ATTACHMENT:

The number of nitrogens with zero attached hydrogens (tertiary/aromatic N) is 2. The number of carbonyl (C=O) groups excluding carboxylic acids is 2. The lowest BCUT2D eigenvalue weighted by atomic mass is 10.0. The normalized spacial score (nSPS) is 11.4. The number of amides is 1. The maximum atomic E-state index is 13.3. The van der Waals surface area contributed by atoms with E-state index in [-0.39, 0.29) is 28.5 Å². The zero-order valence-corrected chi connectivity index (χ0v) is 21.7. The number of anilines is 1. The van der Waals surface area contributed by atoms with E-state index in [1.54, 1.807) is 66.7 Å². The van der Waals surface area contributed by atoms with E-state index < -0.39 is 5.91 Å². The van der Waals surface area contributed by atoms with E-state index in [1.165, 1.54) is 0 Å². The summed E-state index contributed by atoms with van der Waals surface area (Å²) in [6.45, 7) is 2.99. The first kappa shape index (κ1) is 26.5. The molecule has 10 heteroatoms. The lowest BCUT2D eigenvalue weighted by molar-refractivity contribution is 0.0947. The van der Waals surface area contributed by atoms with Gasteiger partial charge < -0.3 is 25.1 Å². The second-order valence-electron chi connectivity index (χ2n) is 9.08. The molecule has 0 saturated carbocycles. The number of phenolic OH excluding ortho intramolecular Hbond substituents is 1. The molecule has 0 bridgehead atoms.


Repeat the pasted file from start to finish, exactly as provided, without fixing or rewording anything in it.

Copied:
The number of nitrogens with zero attached hydrogens (tertiary/aromatic N) is 2. The number of carbonyl (C=O) groups excluding carboxylic acids is 2. The lowest BCUT2D eigenvalue weighted by atomic mass is 10.0. The normalized spacial score (nSPS) is 11.4. The number of amides is 1. The maximum atomic E-state index is 13.3. The van der Waals surface area contributed by atoms with E-state index in [-0.39, 0.29) is 28.5 Å². The zero-order valence-corrected chi connectivity index (χ0v) is 21.7. The number of anilines is 1. The van der Waals surface area contributed by atoms with E-state index in [1.54, 1.807) is 66.7 Å². The van der Waals surface area contributed by atoms with E-state index < -0.39 is 5.91 Å². The van der Waals surface area contributed by atoms with E-state index in [1.165, 1.54) is 0 Å². The summed E-state index contributed by atoms with van der Waals surface area (Å²) in [6.45, 7) is 2.99. The first kappa shape index (κ1) is 26.5. The molecule has 10 heteroatoms. The lowest BCUT2D eigenvalue weighted by molar-refractivity contribution is 0.0947. The van der Waals surface area contributed by atoms with Gasteiger partial charge < -0.3 is 25.1 Å². The second-order valence-electron chi connectivity index (χ2n) is 9.08. The molecule has 0 saturated carbocycles. The number of phenolic OH excluding ortho intramolecular Hbond substituents is 1. The molecule has 0 bridgehead atoms.